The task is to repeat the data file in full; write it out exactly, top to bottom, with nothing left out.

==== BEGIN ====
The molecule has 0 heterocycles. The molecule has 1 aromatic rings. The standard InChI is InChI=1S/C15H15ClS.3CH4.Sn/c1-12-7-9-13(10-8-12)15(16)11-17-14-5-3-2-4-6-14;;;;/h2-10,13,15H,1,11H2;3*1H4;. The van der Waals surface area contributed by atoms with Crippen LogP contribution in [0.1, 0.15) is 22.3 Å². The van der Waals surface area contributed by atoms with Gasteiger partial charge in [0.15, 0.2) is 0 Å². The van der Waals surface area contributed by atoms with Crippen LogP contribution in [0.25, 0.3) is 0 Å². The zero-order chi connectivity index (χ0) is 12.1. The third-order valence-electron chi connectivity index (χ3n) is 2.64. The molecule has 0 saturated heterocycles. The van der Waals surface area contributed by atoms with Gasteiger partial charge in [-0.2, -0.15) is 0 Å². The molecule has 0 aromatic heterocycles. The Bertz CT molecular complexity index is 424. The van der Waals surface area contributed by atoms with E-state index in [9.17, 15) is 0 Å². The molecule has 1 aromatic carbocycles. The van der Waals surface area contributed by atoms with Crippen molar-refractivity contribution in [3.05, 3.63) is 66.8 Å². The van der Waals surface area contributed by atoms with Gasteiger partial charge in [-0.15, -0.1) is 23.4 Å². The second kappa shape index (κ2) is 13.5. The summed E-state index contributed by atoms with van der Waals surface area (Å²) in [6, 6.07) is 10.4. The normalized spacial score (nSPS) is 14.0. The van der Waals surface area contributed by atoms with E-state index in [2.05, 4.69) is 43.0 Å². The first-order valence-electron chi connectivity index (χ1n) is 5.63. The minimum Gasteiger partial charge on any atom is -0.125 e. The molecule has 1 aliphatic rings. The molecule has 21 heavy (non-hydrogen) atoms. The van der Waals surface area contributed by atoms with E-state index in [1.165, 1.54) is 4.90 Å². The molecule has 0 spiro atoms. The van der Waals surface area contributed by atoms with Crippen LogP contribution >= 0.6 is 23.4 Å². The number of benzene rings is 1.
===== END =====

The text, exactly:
The molecule has 0 heterocycles. The molecule has 1 aromatic rings. The standard InChI is InChI=1S/C15H15ClS.3CH4.Sn/c1-12-7-9-13(10-8-12)15(16)11-17-14-5-3-2-4-6-14;;;;/h2-10,13,15H,1,11H2;3*1H4;. The van der Waals surface area contributed by atoms with Crippen LogP contribution in [0.1, 0.15) is 22.3 Å². The van der Waals surface area contributed by atoms with Gasteiger partial charge in [0.15, 0.2) is 0 Å². The van der Waals surface area contributed by atoms with Crippen LogP contribution in [0.25, 0.3) is 0 Å². The zero-order chi connectivity index (χ0) is 12.1. The third-order valence-electron chi connectivity index (χ3n) is 2.64. The molecule has 0 saturated heterocycles. The van der Waals surface area contributed by atoms with Gasteiger partial charge in [-0.2, -0.15) is 0 Å². The molecule has 0 aromatic heterocycles. The Bertz CT molecular complexity index is 424. The van der Waals surface area contributed by atoms with E-state index in [9.17, 15) is 0 Å². The molecule has 1 aromatic carbocycles. The van der Waals surface area contributed by atoms with Crippen molar-refractivity contribution in [3.05, 3.63) is 66.8 Å². The van der Waals surface area contributed by atoms with Gasteiger partial charge in [-0.15, -0.1) is 23.4 Å². The second kappa shape index (κ2) is 13.5. The summed E-state index contributed by atoms with van der Waals surface area (Å²) in [6, 6.07) is 10.4. The normalized spacial score (nSPS) is 14.0. The van der Waals surface area contributed by atoms with E-state index in [2.05, 4.69) is 43.0 Å². The first-order valence-electron chi connectivity index (χ1n) is 5.63. The minimum Gasteiger partial charge on any atom is -0.125 e. The molecule has 1 aliphatic rings. The molecule has 21 heavy (non-hydrogen) atoms. The van der Waals surface area contributed by atoms with E-state index in [1.165, 1.54) is 4.90 Å². The molecule has 0 spiro atoms. The van der Waals surface area contributed by atoms with Crippen LogP contribution >= 0.6 is 23.4 Å². The number of benzene rings is 1.